Happy National Jazz Appreciation Month
April 7, 2021
April is National Jazz Appreciation Month! In honor of this extraordinary genre of music (and our own virtual Jazz Club performance by the Aaron Diehl Trio on Friday, April 9 at 7:30 PM ET), here are highlights of five notable jazz pianists.
Art Tatum (1909-1956)
Born in Toledo, Ohio in 1909, Arthur Tatum Jr. developed cataracts at a young age and, after a brutal attack in his early twenties, was blind in his left eye and had very limited vision in his right. He grew in fame after winning an amateur competition and receiving his own daily morning program on Toledo’s radio station, WSPD. Tatum relocated to New York City for a short stint after being recruited to join vocalist Adelaide Hall’s band; he spent most of his life moving between Cleveland, Los Angeles, New York, and England to pursue residencies and recording contracts. He performed with a trio for the last six years of his life, dying of uremia at the age of 47 in 1956. He was posthumously given a Grammy Lifetime Achievement Award in 1989.
Thelonious Monk (1917-1982)
Thelonious Sphere Monk was born in Rocky Mount, North Carolina. At the age of five, his family moved to the San Juan Hill neighborhood of Manhattan, New York. There he took piano lessons from Alberta Simmons, a retired performing pianist. In the early 1940’s, Monk became the house pianist at Minton’s Playhouse, a Manhattan nightclub, which is where he developed his signature style and helped from the bebop style popularized by himself and musicians like Dizzy Gillespie, Charlie Parker, and Miles Davis. Jazz critic Philip Larkin called Monk an ‘elephant at the keyboard’ for his harsh and percussive piano touch and, at the time, his music was considered too difficult to understand for mainstream audiences. Today, he is lauded for its complexity.
Bill Evans (1929-1980)
William “Bill” John Evans was born in North Plainfield, New Jersey. He began piano lessons somewhere between the ages of 5 and 7 after watching and learning the music his older brother received during his lesson. His teacher considered Evans’ brother, Harry, to be the better pianist, however, so Evans soon picked up the violin, flute, and piccolo as well, which some say later influenced his keyboard style. Evans played in the quartet of Miles Davis before forming his own trio with Scott LaFaro and Paul Motian. Many other reiterations of the trio performed together from then on with Evans as the center. After dying at the age of 51 in 1980, Evans was posthumously honored with the Grammy Lifetime Achievement Award in 1994.
Herbie Hancock (b. 1940)
Born in Chicago, Illinois to a government meat inspector and a secretary, Herbert Jeffrey Hancock was considered a child piano prodigy from the age of seven; he played the first movement of Mozart’s Piano Concerto No. 26 in D Major, K. 537 with the Chicago Symphony Orchestra at the age of only 11. He joined the Miles Davis Quartet in 1963 and remained with the group until 1968. Since then, Hancock has formed numerous music groups and released many albums, winning 14 Grammy Awards and one Academy Award.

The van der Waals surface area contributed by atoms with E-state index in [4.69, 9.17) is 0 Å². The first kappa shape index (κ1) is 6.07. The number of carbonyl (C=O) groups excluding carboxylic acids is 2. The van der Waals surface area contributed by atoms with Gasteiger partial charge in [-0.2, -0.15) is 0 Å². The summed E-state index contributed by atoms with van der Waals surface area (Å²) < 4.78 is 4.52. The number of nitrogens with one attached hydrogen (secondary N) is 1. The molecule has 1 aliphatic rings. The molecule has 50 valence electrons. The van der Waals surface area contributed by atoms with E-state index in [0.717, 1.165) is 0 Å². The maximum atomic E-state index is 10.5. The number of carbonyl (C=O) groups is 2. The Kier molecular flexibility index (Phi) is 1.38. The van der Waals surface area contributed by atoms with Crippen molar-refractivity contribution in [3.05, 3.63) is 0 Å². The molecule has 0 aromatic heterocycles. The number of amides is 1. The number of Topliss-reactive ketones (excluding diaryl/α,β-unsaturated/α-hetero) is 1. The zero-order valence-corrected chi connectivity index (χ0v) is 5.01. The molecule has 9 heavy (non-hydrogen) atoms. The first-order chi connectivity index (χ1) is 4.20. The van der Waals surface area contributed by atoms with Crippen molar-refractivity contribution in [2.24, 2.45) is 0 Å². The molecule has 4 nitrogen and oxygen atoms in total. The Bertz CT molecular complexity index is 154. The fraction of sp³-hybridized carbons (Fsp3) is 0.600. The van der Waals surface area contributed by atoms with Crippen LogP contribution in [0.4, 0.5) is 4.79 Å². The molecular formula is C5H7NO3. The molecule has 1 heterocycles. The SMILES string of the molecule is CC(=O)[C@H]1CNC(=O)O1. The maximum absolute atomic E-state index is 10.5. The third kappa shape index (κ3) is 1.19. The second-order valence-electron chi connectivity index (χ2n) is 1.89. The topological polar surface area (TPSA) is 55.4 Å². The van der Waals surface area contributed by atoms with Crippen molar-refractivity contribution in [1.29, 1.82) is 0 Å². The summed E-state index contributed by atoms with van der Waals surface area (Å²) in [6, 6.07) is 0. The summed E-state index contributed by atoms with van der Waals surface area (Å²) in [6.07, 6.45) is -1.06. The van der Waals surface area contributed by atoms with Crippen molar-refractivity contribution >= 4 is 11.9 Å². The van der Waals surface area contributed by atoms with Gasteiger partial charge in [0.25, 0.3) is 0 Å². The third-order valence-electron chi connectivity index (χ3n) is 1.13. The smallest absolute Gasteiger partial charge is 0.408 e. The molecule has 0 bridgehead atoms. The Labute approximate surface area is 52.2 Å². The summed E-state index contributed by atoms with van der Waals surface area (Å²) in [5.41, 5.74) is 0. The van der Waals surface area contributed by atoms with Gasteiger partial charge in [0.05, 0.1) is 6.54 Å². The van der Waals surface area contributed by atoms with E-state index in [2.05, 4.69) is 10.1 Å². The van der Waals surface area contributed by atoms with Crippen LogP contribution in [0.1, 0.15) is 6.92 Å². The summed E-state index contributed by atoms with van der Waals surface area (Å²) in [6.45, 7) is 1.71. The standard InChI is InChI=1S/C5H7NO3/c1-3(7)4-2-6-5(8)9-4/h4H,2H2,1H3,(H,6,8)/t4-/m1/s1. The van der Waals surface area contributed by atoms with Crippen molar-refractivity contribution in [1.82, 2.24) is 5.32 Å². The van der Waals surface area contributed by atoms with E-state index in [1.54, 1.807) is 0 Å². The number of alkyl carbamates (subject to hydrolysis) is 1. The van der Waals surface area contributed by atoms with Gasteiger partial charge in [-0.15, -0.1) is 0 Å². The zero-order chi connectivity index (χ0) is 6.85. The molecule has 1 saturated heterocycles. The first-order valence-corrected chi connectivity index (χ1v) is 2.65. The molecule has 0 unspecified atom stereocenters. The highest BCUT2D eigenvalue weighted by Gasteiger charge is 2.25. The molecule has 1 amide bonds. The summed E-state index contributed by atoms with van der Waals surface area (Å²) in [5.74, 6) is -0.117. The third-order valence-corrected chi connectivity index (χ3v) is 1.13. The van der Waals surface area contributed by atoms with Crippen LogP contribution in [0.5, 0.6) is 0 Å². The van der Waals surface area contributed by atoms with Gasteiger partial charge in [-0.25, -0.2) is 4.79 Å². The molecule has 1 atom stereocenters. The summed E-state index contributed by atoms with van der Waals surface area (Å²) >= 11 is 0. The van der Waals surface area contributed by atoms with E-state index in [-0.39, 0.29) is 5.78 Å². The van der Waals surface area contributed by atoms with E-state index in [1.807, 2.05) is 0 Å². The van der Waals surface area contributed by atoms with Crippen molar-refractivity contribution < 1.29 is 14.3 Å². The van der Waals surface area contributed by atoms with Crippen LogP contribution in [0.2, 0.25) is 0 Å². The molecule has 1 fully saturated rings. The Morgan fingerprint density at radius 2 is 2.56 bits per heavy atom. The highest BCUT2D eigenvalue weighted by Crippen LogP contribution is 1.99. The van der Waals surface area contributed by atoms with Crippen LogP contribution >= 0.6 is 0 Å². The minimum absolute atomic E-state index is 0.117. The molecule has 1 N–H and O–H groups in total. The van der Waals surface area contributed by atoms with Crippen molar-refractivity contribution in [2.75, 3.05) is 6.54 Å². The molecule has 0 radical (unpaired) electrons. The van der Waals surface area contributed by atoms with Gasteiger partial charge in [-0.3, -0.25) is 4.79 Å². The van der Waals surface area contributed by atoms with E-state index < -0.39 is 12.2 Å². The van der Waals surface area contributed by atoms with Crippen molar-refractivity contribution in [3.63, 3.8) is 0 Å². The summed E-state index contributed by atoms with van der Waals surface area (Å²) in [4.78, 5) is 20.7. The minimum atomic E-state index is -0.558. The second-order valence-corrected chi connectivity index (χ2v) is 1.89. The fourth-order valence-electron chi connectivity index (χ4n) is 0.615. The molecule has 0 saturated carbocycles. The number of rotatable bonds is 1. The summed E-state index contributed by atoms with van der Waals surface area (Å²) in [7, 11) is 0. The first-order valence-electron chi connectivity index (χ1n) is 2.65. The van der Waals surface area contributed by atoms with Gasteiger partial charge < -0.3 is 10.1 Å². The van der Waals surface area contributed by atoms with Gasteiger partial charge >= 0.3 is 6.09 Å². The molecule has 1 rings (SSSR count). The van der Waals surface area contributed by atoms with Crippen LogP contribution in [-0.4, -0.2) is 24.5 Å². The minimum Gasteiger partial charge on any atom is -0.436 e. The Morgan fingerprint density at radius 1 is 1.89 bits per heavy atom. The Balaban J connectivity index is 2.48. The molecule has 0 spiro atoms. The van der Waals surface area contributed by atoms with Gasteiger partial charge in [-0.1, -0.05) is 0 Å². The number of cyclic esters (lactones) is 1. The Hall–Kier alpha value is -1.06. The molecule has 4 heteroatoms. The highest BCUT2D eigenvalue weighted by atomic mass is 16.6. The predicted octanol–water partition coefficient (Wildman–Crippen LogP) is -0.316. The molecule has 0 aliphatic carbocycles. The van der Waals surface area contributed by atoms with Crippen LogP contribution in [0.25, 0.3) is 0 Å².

Chick Corea (1941-2021)
Born in Chelsea, Massachusetts, Armando Anthony “Chick” Corea was introduced to jazz piano at the age of four. His father was a jazz trumpet player who surrounded Corea with the sounds of Dizzy Gillespie, Charlie Parker, and Bud Powell. Corea moved to New York, studying music at Columbia University, then Juilliard, before ultimately quitting school to pursue performing full-time. He was a part of the Miles Davis Quartet shortly before leaving to form a free jazz group with bassist Dave Holland known as Circle. Corea formed numerous groups, releasing many albums and winning 25 Grammy Awards. He died of cancer at the age of 79 earlier this year. We were fortunate to have Corea perform at the 1991, 2002, and 2008 Gilmore Keyboard Festivals.
Sir Roland Hanna (1932-2002)
Born in Detroit, Michigan, Sir Roland Hanna began studying classical piano at the age of 11. After becoming interested in jazz and serving a brief stint in the military, he studied at Eastman School of Music and The Juilliard School. He graduated from Juilliard in 1960 before leading his own trio from 1963 to 1966. In 1970, he was granted knighthood by the President of Liberia for his work raising money for education. Hanna served as a professor of jazz at the the Aaron Copland School of Music at Queens College in Flushing, New York and died of a viral heart infection in 2002 in Hackensack, New Jersey.
Some other notable jazz pianists to check out (just to name a few!):
- Oscar Peterson
- Dave Brubeck
- MyCoy Tyner
- Bud Powell
- Keith Jarrett
- Ahmad Jamal
- Fats Waller
If you’d like to listen to the music of these exceptional musicians, we’ve created a Spotify playlist in honor of jazz appreciation month. Take a look!